Original Research

A comparison of the visual status of dyslexic and non-dyslexic schoolchildren in Durban, South Africa

S. O. Wajuihian, K. S. Naidoo
African Vision and Eye Health | South African Optometrist: Vol 70, No 1 | a92 | DOI: https://doi.org/10.4102/aveh.v70i1.92 | © 2011 S. O. Wajuihian, K. S. Naidoo | This work is licensed under CC Attribution 4.0
Submitted: 09 December 2011 | Published: 10 December 2011

About the author(s)

S. O. Wajuihian, African Vision Research Institute (AVRI) University of KwaZulu-Natal, South Africa
K. S. Naidoo, International Center for Eye Care Education 272, South Africa

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Abstract

Background:   Reading difficulties constitute an impediment to the learning process and in the educational achievement of a child. Consequently, several studies examined the visual status of dyslexic children in the Caucasian populations. Such studies are lacking in the African populations.

Aim: To determine the prevalence of vision defects and investigate if there is an association between dyslexia and vision in a South African population of dyslexic school children.  Methods:  This comparative study assessed the visual function of 62 children (31 dyslexic and 31 normally-reading children), mean age 13 ± 1.42 years and 11.90 ± 0.93 years respectively. The participants were matched for gender, race and socio-economic status. The visual functions evaluated and the techniques used were: visual acuity
(LogMAR acuity chart), refraction (static retinos-copy), ocular alignment (cover test) near point of convergence (RAF rule), accommodation facility (± 2 D flipper lenses), amplitude of accommodation (push-up method) relative accommodation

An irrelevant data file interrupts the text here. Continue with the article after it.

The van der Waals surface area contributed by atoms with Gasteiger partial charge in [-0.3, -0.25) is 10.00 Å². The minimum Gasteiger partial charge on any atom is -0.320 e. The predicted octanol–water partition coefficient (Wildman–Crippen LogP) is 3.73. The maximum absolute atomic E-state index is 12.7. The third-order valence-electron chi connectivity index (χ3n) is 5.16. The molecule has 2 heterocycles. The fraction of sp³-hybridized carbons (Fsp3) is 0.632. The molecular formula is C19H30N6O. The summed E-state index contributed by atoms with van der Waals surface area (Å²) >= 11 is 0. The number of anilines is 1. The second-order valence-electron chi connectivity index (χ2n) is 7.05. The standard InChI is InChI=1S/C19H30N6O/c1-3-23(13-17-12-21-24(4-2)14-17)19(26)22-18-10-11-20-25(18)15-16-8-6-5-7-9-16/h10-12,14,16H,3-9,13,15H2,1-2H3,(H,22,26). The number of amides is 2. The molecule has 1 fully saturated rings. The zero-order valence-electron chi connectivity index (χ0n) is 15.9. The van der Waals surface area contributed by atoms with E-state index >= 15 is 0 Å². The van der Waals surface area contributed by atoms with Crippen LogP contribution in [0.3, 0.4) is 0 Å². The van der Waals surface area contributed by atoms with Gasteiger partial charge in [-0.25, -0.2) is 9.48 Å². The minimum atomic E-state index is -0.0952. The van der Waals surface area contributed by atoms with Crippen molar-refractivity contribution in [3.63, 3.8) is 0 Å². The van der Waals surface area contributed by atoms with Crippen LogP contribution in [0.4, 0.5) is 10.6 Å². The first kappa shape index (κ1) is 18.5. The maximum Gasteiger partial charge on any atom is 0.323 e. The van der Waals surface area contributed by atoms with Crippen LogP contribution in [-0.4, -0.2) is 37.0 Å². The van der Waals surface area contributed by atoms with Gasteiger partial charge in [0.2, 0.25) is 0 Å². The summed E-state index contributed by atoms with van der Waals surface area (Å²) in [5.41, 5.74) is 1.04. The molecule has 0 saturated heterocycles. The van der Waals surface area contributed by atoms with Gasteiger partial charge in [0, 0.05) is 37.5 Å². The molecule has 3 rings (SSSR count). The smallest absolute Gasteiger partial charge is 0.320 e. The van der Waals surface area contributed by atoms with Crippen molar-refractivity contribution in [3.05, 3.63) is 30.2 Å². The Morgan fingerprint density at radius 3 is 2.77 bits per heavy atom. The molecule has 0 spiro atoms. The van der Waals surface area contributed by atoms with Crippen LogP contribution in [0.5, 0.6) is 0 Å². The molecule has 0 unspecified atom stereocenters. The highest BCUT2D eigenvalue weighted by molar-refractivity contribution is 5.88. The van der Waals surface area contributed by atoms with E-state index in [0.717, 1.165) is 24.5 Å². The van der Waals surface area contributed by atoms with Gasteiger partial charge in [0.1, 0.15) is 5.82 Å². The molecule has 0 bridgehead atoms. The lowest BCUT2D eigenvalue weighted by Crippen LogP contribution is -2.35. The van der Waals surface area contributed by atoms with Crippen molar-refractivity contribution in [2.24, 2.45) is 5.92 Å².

(trial lenses) accommodation posture (monocular estimation technique) and vergence reserves (prism bars). Results:   In the following, results are  provided for the dyslexic versus control:  Refractive errors: (hyperopia 6.5% vs 3%,) (myopia 6.5% vs
6.5%), (astigmatism 10% vs 13%), (anisometropia 6.5% vs 6.5%) (amblyopia 6.5% vs 0%), (remote NPC 33% vs 48%) (esophoria at near 3%  vs 0%) (exophoria at near 9.5% vs 0%), (accommodative infacility at near  54% vs 33%), lag of accommodation 39.28% vs 41,93%,  (poor positive fusional amplitude at near, 25% vs 16%). Only the binocular accommodative facility at near was significantly associated with dyslexia (p=0.027). Conclusion: The prevalence of vision defects was similar between the dyslexic and non-dyslexic participants, which suggest that an association between dyslexia and vision variables investigated, cannot be inferred.  This study provides a research perspective on the prevalence of vision defects in a Black South African population of dyslexic children and has clinical relevance and implications for the assessment, detection and management of vision anomalies in dyslexic schoolchildren. (S
Afr Optom 2011 70(1) 29-43)

 


Keywords

Visual acuity in dyslexia; refractive errors in dyslexia; vergence and accommodation functions; heterophoria fusional reserves and dyslexia

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